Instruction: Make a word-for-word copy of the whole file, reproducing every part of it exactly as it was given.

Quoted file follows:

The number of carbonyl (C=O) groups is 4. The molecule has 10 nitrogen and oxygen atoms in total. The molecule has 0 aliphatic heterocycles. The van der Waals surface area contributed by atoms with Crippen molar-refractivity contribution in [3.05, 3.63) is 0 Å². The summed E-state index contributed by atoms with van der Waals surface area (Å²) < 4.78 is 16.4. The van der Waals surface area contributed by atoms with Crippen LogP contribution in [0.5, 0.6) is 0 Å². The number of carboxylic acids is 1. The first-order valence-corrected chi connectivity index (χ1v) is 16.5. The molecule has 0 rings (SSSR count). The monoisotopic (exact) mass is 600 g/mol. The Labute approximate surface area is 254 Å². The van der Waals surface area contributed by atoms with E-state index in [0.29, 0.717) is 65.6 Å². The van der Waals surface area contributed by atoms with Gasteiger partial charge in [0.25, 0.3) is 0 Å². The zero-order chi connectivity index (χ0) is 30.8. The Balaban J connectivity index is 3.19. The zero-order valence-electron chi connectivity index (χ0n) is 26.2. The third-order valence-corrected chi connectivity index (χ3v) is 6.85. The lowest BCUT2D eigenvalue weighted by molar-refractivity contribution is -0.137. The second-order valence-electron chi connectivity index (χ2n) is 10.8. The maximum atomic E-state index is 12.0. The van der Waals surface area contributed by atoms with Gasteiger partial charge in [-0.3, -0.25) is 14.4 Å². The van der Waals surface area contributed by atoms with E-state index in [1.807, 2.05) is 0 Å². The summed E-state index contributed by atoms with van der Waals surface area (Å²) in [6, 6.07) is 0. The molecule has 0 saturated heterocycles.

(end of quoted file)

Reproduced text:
The number of carbonyl (C=O) groups is 4. The molecule has 10 nitrogen and oxygen atoms in total. The molecule has 0 aliphatic heterocycles. The van der Waals surface area contributed by atoms with Crippen molar-refractivity contribution in [3.05, 3.63) is 0 Å². The summed E-state index contributed by atoms with van der Waals surface area (Å²) < 4.78 is 16.4. The van der Waals surface area contributed by atoms with Crippen LogP contribution in [0.5, 0.6) is 0 Å². The number of carboxylic acids is 1. The first-order valence-corrected chi connectivity index (χ1v) is 16.5. The molecule has 0 rings (SSSR count). The monoisotopic (exact) mass is 600 g/mol. The Labute approximate surface area is 254 Å². The van der Waals surface area contributed by atoms with E-state index in [0.29, 0.717) is 65.6 Å². The van der Waals surface area contributed by atoms with Gasteiger partial charge in [0.25, 0.3) is 0 Å². The zero-order chi connectivity index (χ0) is 30.8. The Balaban J connectivity index is 3.19. The zero-order valence-electron chi connectivity index (χ0n) is 26.2. The third-order valence-corrected chi connectivity index (χ3v) is 6.85. The lowest BCUT2D eigenvalue weighted by molar-refractivity contribution is -0.137. The second-order valence-electron chi connectivity index (χ2n) is 10.8. The maximum atomic E-state index is 12.0. The van der Waals surface area contributed by atoms with Gasteiger partial charge in [-0.3, -0.25) is 14.4 Å². The van der Waals surface area contributed by atoms with E-state index in [1.807, 2.05) is 0 Å². The summed E-state index contributed by atoms with van der Waals surface area (Å²) in [6, 6.07) is 0. The molecule has 0 saturated heterocycles.